In the footsteps of the Greenland Vikings, Part 2 – The blue ice viewed from the air
Eirik Raude set a course due west in his ship and found Greenland. We followed in his wake, but chose to fly.
One morning in late July the year 2017 my son and I were waiting at the local airport just outside the centre of Reykjavik. It was blowing a gale and the sky was overcast.
I felt somewhat anxious about setting off in a small aircraft in bad weather. I wondered how conditions would be in Greenland when it was so windy in Iceland.
Then I felt ashamed. Eirik Raude and his company sailed due west, they forged a passage through turbulent seas, with no idea what they might discover.
While cowardly modern ‘Vikings’ (such as myself) were worried about a few gusts of wind – and we even know where we are going! Ridiculous!
Ready for take off
We eventually fastened our seatbelts aboard the little white 30-seater aircraft. Apart from ourselves, there were several older Danish tourists, a handful of (presumably) Greenlanders, and a few backpackers.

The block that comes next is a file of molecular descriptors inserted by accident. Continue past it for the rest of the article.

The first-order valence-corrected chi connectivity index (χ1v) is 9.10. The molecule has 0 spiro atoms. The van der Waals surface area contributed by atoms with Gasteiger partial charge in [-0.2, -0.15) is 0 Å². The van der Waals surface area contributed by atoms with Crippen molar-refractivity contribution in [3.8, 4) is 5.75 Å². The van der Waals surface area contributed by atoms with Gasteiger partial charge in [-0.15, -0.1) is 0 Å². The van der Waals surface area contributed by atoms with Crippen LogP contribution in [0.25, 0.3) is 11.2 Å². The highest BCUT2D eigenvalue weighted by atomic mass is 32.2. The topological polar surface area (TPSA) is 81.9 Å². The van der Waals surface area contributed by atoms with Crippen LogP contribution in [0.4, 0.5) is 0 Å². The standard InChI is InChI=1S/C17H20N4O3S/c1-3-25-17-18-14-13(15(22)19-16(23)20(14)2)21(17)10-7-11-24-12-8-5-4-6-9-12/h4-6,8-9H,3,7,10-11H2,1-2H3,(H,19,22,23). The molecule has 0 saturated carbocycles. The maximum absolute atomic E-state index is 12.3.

The flight to Narsarsuaq airport was estimated to take about three hours.
The airport, a former American airforce base, lies only a short boat trip away from the site where the ancient Viking chieftain Eirik Raude built his farm over a thousand years ago.
And I’d had no need to be concerned: this turned out to be the most wonderful flight I have ever taken.
We hardly noticed the wind. The further west we flew, the more the weather improved, and the service on board was excellent.
So we peered out of the windows of the aircraft. And suddenly we spied the sharp grey mountains rising up out of the sea. Around them small icebergs shimmered, ringed with turquoise, along the coast. We glimpsed emerald green waterfalls and massive glaciers. We were nearly there.
The plane swung left just above a fjord, and followed it inland. Here too small icebergs were scattered around. Suddenly we saw the landing strip ahead.
There was no doubt we were now flying over the former Eiriksfjord, now called Tunulliarfik.
Eirik Raude first sailed into this fjord over 1,000 years ago. I wonder whether he had such lovely weather. Foto: GMH
The aircraft swooped over the area one more time before making ready to land. This afforded us a view of the site where Eirik Raude established his family home around the year 980 – on the far side of the fjord from the airport.
At last, after a smooth landing, we rolled forward to the small terminal building at Narsarsuaq Airport – a disused American air base now converted into an airport for light aircraft.
A gentle breeze greeted us as we disembarked. The sun was shining from a virtually cloudless sky, welcoming us to Greenland.
(Photos: Gunhild Haugnes, Jon Stian Haukli)
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